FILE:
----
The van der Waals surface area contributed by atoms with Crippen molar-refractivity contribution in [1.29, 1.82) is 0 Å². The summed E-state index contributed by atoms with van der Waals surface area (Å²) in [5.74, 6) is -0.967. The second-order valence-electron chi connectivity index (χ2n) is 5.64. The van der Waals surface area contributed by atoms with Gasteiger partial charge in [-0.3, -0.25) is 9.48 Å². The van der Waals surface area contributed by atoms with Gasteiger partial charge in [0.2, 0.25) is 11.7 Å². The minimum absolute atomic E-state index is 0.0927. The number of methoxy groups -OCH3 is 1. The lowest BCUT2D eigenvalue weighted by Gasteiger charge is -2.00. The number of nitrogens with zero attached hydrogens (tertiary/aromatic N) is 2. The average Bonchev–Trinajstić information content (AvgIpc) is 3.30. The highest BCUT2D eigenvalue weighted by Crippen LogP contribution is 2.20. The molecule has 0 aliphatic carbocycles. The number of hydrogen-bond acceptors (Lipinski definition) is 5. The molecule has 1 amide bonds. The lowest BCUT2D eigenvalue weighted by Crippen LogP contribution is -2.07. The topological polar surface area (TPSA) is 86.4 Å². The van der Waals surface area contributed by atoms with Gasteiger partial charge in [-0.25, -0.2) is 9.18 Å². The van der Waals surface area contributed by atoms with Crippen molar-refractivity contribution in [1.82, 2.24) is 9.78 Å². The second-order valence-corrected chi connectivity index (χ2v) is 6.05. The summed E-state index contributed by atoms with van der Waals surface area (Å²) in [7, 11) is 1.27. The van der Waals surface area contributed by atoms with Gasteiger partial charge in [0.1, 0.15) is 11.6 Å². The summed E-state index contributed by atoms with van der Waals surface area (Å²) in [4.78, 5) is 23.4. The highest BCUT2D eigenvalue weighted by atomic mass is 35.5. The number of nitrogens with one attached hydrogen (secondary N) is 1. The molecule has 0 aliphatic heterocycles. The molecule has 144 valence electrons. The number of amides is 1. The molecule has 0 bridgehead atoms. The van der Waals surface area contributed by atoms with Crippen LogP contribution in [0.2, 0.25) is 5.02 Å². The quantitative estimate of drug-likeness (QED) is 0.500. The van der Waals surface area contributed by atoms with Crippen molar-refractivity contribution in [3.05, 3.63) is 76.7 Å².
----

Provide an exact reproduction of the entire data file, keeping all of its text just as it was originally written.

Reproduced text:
The van der Waals surface area contributed by atoms with Crippen molar-refractivity contribution in [1.29, 1.82) is 0 Å². The summed E-state index contributed by atoms with van der Waals surface area (Å²) in [5.74, 6) is -0.967. The second-order valence-electron chi connectivity index (χ2n) is 5.64. The van der Waals surface area contributed by atoms with Gasteiger partial charge in [-0.3, -0.25) is 9.48 Å². The van der Waals surface area contributed by atoms with Gasteiger partial charge in [0.2, 0.25) is 11.7 Å². The minimum absolute atomic E-state index is 0.0927. The number of methoxy groups -OCH3 is 1. The lowest BCUT2D eigenvalue weighted by Gasteiger charge is -2.00. The number of nitrogens with zero attached hydrogens (tertiary/aromatic N) is 2. The average Bonchev–Trinajstić information content (AvgIpc) is 3.30. The highest BCUT2D eigenvalue weighted by Crippen LogP contribution is 2.20. The molecule has 0 aliphatic carbocycles. The number of hydrogen-bond acceptors (Lipinski definition) is 5. The molecule has 1 amide bonds. The lowest BCUT2D eigenvalue weighted by Crippen LogP contribution is -2.07. The topological polar surface area (TPSA) is 86.4 Å². The van der Waals surface area contributed by atoms with Gasteiger partial charge in [-0.25, -0.2) is 9.18 Å². The van der Waals surface area contributed by atoms with Crippen molar-refractivity contribution in [1.82, 2.24) is 9.78 Å². The second-order valence-corrected chi connectivity index (χ2v) is 6.05. The summed E-state index contributed by atoms with van der Waals surface area (Å²) in [7, 11) is 1.27. The van der Waals surface area contributed by atoms with Gasteiger partial charge in [0.1, 0.15) is 11.6 Å². The summed E-state index contributed by atoms with van der Waals surface area (Å²) in [4.78, 5) is 23.4. The highest BCUT2D eigenvalue weighted by atomic mass is 35.5. The number of nitrogens with one attached hydrogen (secondary N) is 1. The molecule has 0 aliphatic heterocycles. The molecule has 144 valence electrons. The number of amides is 1. The molecule has 0 bridgehead atoms. The van der Waals surface area contributed by atoms with Crippen LogP contribution in [0.2, 0.25) is 5.02 Å². The quantitative estimate of drug-likeness (QED) is 0.500. The van der Waals surface area contributed by atoms with Crippen molar-refractivity contribution in [3.05, 3.63) is 76.7 Å².